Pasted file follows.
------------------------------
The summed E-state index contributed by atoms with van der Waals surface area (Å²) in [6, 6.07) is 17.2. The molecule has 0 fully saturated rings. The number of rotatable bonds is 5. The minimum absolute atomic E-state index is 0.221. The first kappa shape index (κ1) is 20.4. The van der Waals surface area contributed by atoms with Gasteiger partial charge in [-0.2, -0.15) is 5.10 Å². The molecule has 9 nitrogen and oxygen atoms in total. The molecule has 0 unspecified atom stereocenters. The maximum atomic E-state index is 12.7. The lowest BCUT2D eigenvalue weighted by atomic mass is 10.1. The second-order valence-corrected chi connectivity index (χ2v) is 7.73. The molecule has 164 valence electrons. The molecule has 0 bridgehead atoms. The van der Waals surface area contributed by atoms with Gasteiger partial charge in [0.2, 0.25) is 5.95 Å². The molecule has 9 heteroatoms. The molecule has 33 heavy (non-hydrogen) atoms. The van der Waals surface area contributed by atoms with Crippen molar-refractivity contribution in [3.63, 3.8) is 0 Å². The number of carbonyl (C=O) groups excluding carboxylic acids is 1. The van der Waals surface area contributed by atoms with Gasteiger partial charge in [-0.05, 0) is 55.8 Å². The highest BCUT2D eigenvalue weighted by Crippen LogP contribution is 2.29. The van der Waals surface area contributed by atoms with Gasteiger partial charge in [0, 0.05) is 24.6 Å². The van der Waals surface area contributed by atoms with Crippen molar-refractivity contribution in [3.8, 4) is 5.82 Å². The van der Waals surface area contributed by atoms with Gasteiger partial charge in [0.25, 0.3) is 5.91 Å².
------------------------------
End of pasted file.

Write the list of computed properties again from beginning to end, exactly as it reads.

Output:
The summed E-state index contributed by atoms with van der Waals surface area (Å²) in [6, 6.07) is 17.2. The molecule has 0 fully saturated rings. The number of rotatable bonds is 5. The minimum absolute atomic E-state index is 0.221. The first kappa shape index (κ1) is 20.4. The van der Waals surface area contributed by atoms with Gasteiger partial charge in [-0.2, -0.15) is 5.10 Å². The molecule has 9 nitrogen and oxygen atoms in total. The molecule has 0 unspecified atom stereocenters. The maximum atomic E-state index is 12.7. The lowest BCUT2D eigenvalue weighted by atomic mass is 10.1. The second-order valence-corrected chi connectivity index (χ2v) is 7.73. The molecule has 164 valence electrons. The molecule has 0 bridgehead atoms. The van der Waals surface area contributed by atoms with Gasteiger partial charge in [0.2, 0.25) is 5.95 Å². The molecule has 9 heteroatoms. The molecule has 33 heavy (non-hydrogen) atoms. The van der Waals surface area contributed by atoms with Crippen molar-refractivity contribution in [3.63, 3.8) is 0 Å². The number of carbonyl (C=O) groups excluding carboxylic acids is 1. The van der Waals surface area contributed by atoms with Gasteiger partial charge in [-0.05, 0) is 55.8 Å². The highest BCUT2D eigenvalue weighted by Crippen LogP contribution is 2.29. The van der Waals surface area contributed by atoms with Gasteiger partial charge in [0, 0.05) is 24.6 Å². The van der Waals surface area contributed by atoms with Crippen molar-refractivity contribution in [3.8, 4) is 5.82 Å². The van der Waals surface area contributed by atoms with Gasteiger partial charge in [0.25, 0.3) is 5.91 Å².